Sensing Life

Yesterday I picked some sweet peas from the garden and the smell was so intense, they were beautiful. Those simple flowers had the ability to transport me back to my parents’ garden and at this time of year, there were always pretty, pastel sweet peas in the house. They always had fresh flowers from the garden on the kitchen table and Mum always put a posy of flowers in the spare bedroom when anybody stayed over. It was a nice touch and one that I recently emulated when I put some sweet peas on my mother in laws bedside table when she came to stay. This is probably one of the strongest smells that I associate with my parents.

I have a poor sense of smell generally, I am usually the last to detect a bad smell – a gas leak or an accident by one of the dogs. Joshua can hover around me for some time before I detect that he needs changing, often it is his body language that leads me to investigate, rather than an aroma. So these flowers must have a powerful scent for me to be able to smell them so strongly.

We were warned that Joshua might not be able to see, hear, walk or talk when his brain damage was diagnosed. Nobody mentioned anything about his ability to smell and I am not sure how that would be tested either and it is not that important, he can function perfectly well without a sense of smell. I think that Joshua makes the most of most of his senses:


Music has always been so integral to Joshua’s life, even from being a small baby, music would soothe him if he was crying. I spent hours dancing around the lounge with him with loud music playing and still that compilation CD takes me back to those dances in the wee small hours. As a young child whenever we went our to a café or restaurant, the first thing that he would do would be to seek out the speakers and stand beneath them so that he could be close to any music. Even now that he is 21, he seems to need to chill out on his own listening to The Verve’s Bittersweet Symphony on a daily basis. My husband read an article somewhere that suggested that certain beats in music calm the brain and so are good for epileptics, so perhaps he is self-medicating.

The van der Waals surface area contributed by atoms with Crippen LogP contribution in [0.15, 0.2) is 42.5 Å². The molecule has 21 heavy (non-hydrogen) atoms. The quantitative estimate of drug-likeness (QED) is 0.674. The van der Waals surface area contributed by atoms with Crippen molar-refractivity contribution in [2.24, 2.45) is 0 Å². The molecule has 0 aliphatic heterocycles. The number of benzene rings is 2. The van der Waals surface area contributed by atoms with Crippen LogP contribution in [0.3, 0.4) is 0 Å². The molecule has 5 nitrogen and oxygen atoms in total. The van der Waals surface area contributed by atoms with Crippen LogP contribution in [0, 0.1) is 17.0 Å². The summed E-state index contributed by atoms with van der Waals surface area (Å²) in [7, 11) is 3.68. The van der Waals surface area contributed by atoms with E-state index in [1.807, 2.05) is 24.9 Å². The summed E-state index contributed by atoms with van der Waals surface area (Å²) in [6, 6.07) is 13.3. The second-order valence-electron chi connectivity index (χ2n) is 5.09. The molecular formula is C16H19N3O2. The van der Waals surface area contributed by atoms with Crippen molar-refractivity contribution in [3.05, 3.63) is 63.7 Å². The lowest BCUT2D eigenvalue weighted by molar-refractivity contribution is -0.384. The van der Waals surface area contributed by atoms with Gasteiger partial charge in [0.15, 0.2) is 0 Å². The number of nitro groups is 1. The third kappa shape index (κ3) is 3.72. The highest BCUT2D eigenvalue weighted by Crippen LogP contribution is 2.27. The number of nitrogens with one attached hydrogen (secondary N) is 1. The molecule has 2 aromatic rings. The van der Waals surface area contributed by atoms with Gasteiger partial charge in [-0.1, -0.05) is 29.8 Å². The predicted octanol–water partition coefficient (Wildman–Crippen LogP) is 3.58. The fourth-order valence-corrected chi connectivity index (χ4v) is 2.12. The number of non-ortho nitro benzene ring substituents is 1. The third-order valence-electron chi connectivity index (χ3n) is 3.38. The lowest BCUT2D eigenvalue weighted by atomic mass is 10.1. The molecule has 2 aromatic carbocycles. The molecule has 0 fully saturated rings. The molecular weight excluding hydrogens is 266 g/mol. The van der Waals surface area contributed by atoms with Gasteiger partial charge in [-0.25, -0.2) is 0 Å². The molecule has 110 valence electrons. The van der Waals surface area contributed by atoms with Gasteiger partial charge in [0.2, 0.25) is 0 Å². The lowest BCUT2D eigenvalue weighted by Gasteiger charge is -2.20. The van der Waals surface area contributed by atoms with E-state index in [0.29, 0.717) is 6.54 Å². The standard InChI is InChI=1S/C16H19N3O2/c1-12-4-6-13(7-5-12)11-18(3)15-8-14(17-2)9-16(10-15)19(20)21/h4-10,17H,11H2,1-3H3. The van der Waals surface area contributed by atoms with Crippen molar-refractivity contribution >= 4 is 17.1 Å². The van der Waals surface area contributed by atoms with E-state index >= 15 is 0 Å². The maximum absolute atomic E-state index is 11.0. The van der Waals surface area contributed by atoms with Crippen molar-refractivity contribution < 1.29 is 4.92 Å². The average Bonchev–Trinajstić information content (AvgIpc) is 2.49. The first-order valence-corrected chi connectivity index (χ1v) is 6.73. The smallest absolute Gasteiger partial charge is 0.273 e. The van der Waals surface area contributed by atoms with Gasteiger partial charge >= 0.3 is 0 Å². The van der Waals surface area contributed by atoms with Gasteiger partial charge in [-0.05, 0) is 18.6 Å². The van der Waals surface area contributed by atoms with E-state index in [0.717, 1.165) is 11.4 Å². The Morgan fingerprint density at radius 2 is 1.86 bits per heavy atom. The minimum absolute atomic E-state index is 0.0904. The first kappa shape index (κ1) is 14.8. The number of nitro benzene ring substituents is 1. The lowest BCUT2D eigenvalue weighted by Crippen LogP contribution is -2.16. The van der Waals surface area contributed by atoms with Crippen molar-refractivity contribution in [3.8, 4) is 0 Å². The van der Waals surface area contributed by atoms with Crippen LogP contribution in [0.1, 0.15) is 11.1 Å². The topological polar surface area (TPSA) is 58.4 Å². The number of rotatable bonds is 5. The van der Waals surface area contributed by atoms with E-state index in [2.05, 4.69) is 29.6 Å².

Joshua enjoys his food and there are few dishes that he will not eat, which is very helpful, although of course he has his favourites. Recently Joshua has developed the vocabulary to request his favourite snacks : crisps, chocolate, jellies, apple, ‘Bix’, cake and toast! He runs through them all during the course of the day, although he requests apple least of any of those and favours the salty or sweet snacks. Sometimes he really wants to eat these things but other times, he uses it as an attention-seeking ploy as it puts the focus onto him.


Joshua has never really enjoyed sensory play as a child and even now, he does not like sticky things on his hands and presents them to be clean. He will feed himself chips for instance, does not like any that are wet with tomato ketchup.. At school he was encouraged to put his hands in sand, flour and playdoh to experience the range of textures, but it was only really water that he liked to feel.


We know that Joshua can see but we also know that the messages from his eyes to his brain do not work properly, they were affected by his stroke. So he has damaged peripheral vision and has a blindspot to his right hand side. But over the years he has adapted well and he rarely trips over things that fall within that blind spot. As he has known no different, Joshua sees well enough to function and many people would not know that he has a visual impairment.

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